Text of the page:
Left: White horse with Telescope, 2012, courtesy the artist, Queensland Art Gallery, and Gallery of Modern Art, Brisbane © the artist. Right: 60s dolly bird, 2014, courtesy the artist and Roslyn Oxley9 Gallery, Sydney © the artist.

jenny watson looks back on 70s punk and her international breakthrough at 39

Jenny Watson has been making radical, brilliant art for 40 years. Or as she'd put it, "This has always been my experiment. And I dare say that it's worked."

by Neha Kale
12 July 2017, 4:35am

Left: White horse with Telescope, 2012, courtesy the artist, Queensland Art Gallery, and Gallery of Modern Art, Brisbane © the artist. Right: 60s dolly bird, 2014, courtesy the artist and Roslyn Oxley9 Gallery, Sydney © the artist.

Little unites suburban girls as powerfully as the shared urge to turn dreams into writing, to pin pictures up on bedroom walls. And sure, we grow up to regret our obsessive diary entries, and our blu-tacked shrines to rock stars, but the art of our girlhood proves that those inner worlds matter.

Jenny Watson has spent the last four decades making conceptual paintings that give the smallest rituals of girlhood the anti-establishment energy of a post-punk anthem. To stand in front of Watson's pictures of Twiggy, of horses mid-gallop, of winged girls painted on burlap and pink cotton — on show as part of The Fabric of Fantasy, her new survey show at the Museum of Contemporary Art Sydney — is to be reminded that our most private moments contain seeds of the epic. That we are — or could become — the itinerant heroines of our own lives.

"I had this idea that I could I filter this very ordinary perspective of a girl into this highfalutin conceptual art and in a way, that's always been my experiment. And I dare say that it's worked," laughs Watson, who shares a property outside Brisbane with her horses. "When I let myself explore my ordinary suburban background, that really gave me license to do anything. There was a point in art history at which a girl would have felt that she couldn't make a painting of her favourite movie character." Jenny's alter-ego, a red-haired girl based loosely on Alice in Wonderland, plays a starring role in her work.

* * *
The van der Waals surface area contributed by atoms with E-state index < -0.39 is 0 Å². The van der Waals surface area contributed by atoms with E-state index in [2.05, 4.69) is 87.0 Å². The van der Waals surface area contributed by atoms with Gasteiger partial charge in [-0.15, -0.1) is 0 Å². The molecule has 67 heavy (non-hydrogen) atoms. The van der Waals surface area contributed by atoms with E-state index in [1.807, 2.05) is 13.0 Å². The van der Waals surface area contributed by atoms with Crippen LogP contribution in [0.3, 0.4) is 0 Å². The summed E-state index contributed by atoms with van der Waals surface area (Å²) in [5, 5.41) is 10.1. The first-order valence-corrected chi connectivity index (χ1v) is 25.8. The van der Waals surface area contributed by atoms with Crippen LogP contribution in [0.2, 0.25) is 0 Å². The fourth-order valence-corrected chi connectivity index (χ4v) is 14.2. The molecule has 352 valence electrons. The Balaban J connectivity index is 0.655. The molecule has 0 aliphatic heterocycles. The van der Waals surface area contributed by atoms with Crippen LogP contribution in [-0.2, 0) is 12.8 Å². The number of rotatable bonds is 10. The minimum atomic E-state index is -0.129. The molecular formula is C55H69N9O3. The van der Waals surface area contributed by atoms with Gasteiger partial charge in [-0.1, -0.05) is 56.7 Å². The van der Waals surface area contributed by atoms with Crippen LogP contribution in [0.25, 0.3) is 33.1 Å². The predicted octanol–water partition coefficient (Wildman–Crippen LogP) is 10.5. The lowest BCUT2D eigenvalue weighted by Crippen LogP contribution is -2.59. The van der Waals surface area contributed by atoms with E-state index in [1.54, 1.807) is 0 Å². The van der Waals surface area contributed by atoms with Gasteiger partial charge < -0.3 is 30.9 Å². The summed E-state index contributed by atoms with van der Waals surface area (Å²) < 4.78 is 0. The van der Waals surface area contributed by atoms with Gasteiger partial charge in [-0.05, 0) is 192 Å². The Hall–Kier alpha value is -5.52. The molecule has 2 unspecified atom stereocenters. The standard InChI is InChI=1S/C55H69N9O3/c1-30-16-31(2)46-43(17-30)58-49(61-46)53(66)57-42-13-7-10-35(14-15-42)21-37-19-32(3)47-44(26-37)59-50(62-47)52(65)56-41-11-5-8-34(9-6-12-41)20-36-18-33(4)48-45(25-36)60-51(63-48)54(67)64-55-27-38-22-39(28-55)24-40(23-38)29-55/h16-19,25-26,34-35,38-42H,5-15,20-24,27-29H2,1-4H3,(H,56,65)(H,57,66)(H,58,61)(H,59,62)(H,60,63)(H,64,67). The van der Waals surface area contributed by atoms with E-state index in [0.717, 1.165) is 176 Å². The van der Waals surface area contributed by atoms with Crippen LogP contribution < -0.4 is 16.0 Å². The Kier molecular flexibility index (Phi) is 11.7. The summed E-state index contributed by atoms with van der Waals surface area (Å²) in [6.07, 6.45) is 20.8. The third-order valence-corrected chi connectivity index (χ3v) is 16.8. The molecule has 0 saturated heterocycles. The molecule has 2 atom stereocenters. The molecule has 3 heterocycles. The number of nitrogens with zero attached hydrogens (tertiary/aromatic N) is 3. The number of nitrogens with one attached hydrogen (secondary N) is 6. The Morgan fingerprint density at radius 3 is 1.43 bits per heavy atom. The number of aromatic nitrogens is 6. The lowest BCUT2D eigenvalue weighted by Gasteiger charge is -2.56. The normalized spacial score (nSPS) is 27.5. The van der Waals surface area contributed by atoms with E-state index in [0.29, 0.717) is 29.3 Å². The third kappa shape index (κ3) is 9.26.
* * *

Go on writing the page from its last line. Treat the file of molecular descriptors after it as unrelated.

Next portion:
"From animals, horses and birds to close friends and women in movies, I chose to paint whatever I want. This freedom was radical. At the time, conceptual art had a certain look. But the [focus on] female experience made my work look unique."

When you stroll through the MCA's Level Three Galleries, home to over 100 of Watson's paintings from the 1970s to the present, it's impossible not to be struck by the force of her vision. It's even harder to stay unmoved by the warmth and intimacy — rare in the world of conceptual art — of her voice. In one room, portraits of Nick Cave and The Go-Betweens, members of the Melbourne post-punk scene that the artist herself helped usher in, are as tender as a well-thumbed photograph. Another space is given over to works like I Dreamed I Was A Calvin Klein Ad (1995), a nod to a New York billboard painted on green taffeta, distilling the hopes of the young female artist trying to make it in that hulking big city. My favourite: a series of girls wielding martini glasses and holding telephones accompanied by panels of stream-of-consciousness text. Some quips are deadpan digs at the art world ("This painting is in the process of being purchased by a museum"), others ("She would choose her clothes, usually black, and lay them on her bed.") riffs on her life. "I love the look of text, the feel of text, the sense that it could be a diary entry, a shopping list, a cry of help," Watson muses. "When we look at a foreign language that we can't read, we realise how abstract language is. It's just shapes and forms. I just love the way it looks in paint."

The Key Painting,1987, Collection of Roslyn and Tony Oxley, Sydney.